Description of Symantec

Symantec Corporation - Common Stock

Statistics of Symantec (YTD)

What do these metrics mean? [Read More] [Hide]

TotalReturn:

'The total return on a portfolio of investments takes into account not only the capital appreciation on the portfolio, but also the income received on the portfolio. The income typically consists of interest, dividends, and securities lending fees. This contrasts with the price return, which takes into account only the capital gain on an investment.'

Applying this definition to our asset in some examples:
  • Looking at the total return, or increase in value of 31.8% in the last 5 years of Symantec, we see it is relatively lower, thus worse in comparison to the benchmark SPY (66.7%)
  • During the last 3 years, the total return is 16.2%, which is lower, thus worse than the value of 46% from the benchmark.

CAGR:

'Compound annual growth rate (CAGR) is a business and investing specific term for the geometric progression ratio that provides a constant rate of return over the time period. CAGR is not an accounting term, but it is often used to describe some element of the business, for example revenue, units delivered, registered users, etc. CAGR dampens the effect of volatility of periodic returns that can render arithmetic means irrelevant. It is particularly useful to compare growth rates from various data sets of common domain such as revenue growth of companies in the same industry.'

Using this definition on our asset we see for example:
  • Looking at the annual performance (CAGR) of 5.7% in the last 5 years of Symantec, we see it is relatively lower, thus worse in comparison to the benchmark SPY (10.8%)
  • Compared with SPY (13.5%) in the period of the last 3 years, the annual return (CAGR) of 5.2% is smaller, thus worse.

Volatility:

'In finance, volatility (symbol σ) is the degree of variation of a trading price series over time as measured by the standard deviation of logarithmic returns. Historic volatility measures a time series of past market prices. Implied volatility looks forward in time, being derived from the market price of a market-traded derivative (in particular, an option). Commonly, the higher the volatility, the riskier the security.'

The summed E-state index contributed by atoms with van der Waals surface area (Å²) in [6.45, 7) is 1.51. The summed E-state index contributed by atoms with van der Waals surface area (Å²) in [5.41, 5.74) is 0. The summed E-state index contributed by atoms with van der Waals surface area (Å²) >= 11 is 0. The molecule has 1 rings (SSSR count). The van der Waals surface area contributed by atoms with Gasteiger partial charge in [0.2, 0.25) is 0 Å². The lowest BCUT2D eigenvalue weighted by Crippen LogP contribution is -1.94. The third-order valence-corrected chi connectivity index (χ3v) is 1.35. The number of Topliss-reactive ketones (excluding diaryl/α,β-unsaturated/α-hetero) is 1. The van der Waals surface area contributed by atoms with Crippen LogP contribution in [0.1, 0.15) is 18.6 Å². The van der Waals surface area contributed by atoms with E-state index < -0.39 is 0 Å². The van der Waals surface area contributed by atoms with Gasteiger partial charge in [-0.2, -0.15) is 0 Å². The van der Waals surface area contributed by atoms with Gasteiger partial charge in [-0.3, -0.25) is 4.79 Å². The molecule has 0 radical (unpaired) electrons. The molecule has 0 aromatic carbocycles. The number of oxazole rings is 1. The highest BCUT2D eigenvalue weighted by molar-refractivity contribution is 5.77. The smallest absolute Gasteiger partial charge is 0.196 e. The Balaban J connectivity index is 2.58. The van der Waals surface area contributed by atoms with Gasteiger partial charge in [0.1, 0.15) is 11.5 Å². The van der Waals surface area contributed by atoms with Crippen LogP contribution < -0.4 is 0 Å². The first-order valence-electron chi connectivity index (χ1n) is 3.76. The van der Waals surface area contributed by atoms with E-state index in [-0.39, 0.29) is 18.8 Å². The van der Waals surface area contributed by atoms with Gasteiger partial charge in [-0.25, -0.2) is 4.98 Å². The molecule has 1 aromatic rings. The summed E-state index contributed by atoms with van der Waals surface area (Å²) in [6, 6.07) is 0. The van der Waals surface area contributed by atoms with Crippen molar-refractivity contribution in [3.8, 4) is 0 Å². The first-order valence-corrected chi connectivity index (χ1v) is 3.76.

Which means for our asset as example:
  • Compared with the benchmark SPY (13.4%) in the period of the last 5 years, the volatility of 31.5% of Symantec is greater, thus worse.
  • Compared with SPY (12.3%) in the period of the last 3 years, the volatility of 35.7% is larger, thus worse.

DownVol:

'The downside volatility is similar to the volatility, or standard deviation, but only takes losing/negative periods into account.'

Which means for our asset as example:
  • Compared with the benchmark SPY (14.6%) in the period of the last 5 years, the downside deviation of 36.4% of Symantec is greater, thus worse.
  • During the last 3 years, the downside deviation is 42.2%, which is larger, thus worse than the value of 13.9% from the benchmark.

Sharpe:

'The Sharpe ratio (also known as the Sharpe index, the Sharpe measure, and the reward-to-variability ratio) is a way to examine the performance of an investment by adjusting for its risk. The ratio measures the excess return (or risk premium) per unit of deviation in an investment asset or a trading strategy, typically referred to as risk, named after William F. Sharpe.'

Applying this definition to our asset in some examples:
  • The ratio of return and volatility (Sharpe) over 5 years of Symantec is 0.1, which is smaller, thus worse compared to the benchmark SPY (0.62) in the same period.
  • Compared with SPY (0.89) in the period of the last 3 years, the risk / return profile (Sharpe) of 0.07 is lower, thus worse.

Sortino:

'The Sortino ratio improves upon the Sharpe ratio by isolating downside volatility from total volatility by dividing excess return by the downside deviation. The Sortino ratio is a variation of the Sharpe ratio that differentiates harmful volatility from total overall volatility by using the asset's standard deviation of negative asset returns, called downside deviation. The Sortino ratio takes the asset's return and subtracts the risk-free rate, and then divides that amount by the asset's downside deviation. The ratio was named after Frank A. Sortino.'